Signs of Sustainable Growth In A Ghost Kitchen

Ghost kitchens are the hottest new restaurant trend born of necessity from circumstances surrounding the pandemic. Yelp data shows that 60% of foodservice businesses have closed since the beginning of the pandemic. Business Insider cites the number of permanently closed restaurants in the United States as closer to 110,000 in the first six months of 2020 alone. Over 5,000,000 Americans work in food service, some of them spending four or more years in college and years of on the job training for the privilege of running a kitchen. And now because of Covid-19 shutdowns, the need for common-sense solutions like social distancing, and fear of the spread of the pandemic, millions of these hard-working people are out of a job.

Covid-19 might've killed off a stunning number of businesses, but it can't kill off the entrepreneurial spirit of the people who've been left jobless. These people have to do something to keep going, and ghost kitchens are a brilliant adaptation to keep hope alive for the foodservice industry. The best part is that this ghost kitchen trend is showing signs of stability and sustainability. These ghost kitchens show the potential to stick around long after the pandemic dissipates.

What is a ghost kitchen?

Ghost kitchens, also known as cloud kitchens or virtual kitchens, are commercial kitchens that provide carryout only menu options for delivery only. These kitchens have no seating capacity, no check-out counters or waiting areas, no outdoor or indoor dining, and no public amenities. They're a restaurant minus everything but food storage and the kitchen itself. These businesses are bare-bones, keep-back-and-stay-safe style operations that are running off of ingenuity, passion, and pure, unadulterated grit. Luckily, it's working. The ghost kitchen business model is super simple and super clever, and many of these businesses are showing signs of sustainable growth that could carry their businesses well into the future.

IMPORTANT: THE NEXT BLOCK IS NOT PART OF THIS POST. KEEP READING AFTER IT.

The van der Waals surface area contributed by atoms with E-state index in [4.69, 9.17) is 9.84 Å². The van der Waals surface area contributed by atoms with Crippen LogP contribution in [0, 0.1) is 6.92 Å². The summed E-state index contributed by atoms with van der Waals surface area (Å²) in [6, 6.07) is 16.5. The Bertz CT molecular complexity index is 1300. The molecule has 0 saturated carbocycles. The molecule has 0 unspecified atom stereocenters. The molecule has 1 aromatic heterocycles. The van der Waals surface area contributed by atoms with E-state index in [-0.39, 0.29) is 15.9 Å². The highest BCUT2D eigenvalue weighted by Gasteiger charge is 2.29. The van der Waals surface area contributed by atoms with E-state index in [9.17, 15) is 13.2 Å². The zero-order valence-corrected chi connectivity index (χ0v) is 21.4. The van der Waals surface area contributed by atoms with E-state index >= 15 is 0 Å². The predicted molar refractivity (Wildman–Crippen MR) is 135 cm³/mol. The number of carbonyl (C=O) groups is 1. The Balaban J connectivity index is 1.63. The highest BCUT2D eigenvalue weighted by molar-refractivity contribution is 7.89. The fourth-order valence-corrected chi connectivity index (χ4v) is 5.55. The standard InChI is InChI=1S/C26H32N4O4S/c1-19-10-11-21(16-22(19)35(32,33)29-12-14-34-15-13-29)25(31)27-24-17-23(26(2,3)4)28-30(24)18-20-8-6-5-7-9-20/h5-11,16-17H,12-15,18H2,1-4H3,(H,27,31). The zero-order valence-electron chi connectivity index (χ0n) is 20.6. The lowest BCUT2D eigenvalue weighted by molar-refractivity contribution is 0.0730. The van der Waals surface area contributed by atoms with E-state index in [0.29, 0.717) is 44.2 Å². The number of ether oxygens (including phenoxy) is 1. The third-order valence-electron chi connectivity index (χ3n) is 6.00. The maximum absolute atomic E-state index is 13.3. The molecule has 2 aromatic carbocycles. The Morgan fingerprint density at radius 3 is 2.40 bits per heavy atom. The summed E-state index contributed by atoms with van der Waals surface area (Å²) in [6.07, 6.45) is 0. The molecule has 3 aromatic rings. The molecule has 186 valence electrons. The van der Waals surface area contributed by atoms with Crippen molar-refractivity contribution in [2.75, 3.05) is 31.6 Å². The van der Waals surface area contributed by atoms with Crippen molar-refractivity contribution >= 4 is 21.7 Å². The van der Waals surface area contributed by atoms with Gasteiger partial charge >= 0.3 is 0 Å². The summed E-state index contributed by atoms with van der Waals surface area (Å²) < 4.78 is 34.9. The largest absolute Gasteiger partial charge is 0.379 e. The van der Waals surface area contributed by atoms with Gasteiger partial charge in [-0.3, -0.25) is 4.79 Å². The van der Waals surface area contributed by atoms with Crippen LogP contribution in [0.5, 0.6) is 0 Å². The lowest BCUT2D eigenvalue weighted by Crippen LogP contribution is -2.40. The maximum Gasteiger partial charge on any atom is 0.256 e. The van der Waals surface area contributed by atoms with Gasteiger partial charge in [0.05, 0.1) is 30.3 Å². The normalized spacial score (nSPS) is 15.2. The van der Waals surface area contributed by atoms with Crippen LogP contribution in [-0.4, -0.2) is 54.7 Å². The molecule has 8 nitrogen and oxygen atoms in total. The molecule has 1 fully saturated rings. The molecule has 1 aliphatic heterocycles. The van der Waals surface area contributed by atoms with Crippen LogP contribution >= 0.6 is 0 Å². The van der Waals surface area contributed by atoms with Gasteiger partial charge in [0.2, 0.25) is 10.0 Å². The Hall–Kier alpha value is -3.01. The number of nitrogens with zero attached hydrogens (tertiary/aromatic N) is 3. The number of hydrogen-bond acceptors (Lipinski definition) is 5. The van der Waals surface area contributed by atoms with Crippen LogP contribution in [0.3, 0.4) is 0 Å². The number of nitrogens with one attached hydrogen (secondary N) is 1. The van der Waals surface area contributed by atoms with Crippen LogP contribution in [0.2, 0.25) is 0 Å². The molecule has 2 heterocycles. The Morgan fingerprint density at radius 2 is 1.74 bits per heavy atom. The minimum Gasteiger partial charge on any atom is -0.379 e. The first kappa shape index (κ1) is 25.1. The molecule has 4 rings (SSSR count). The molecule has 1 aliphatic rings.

Ghost kitchens can run multiple "restaurants" out of the same kitchen, and the "restaurants" are signed up to use multiple delivery apps to get customers ordering. The delivery apps do the difficult and expensive work of advertising for the restaurants as part of their business model. When they get delivery orders for pickup, they get income and so do restaurants.

Ghost kitchens and delivery apps have a symbiotic relationship. Foodservice workers who used to bus tables, wash dishes, and wait tables are now running orders to homes all over America while doing their best to stay contactless. Gone are the days of picky problem diners, messy eaters, and bad tippers. Many of the most frustrating aspects of working food services have been eliminated by taking in-house dining out of the foodservice equation.

How are ghost kitchens different?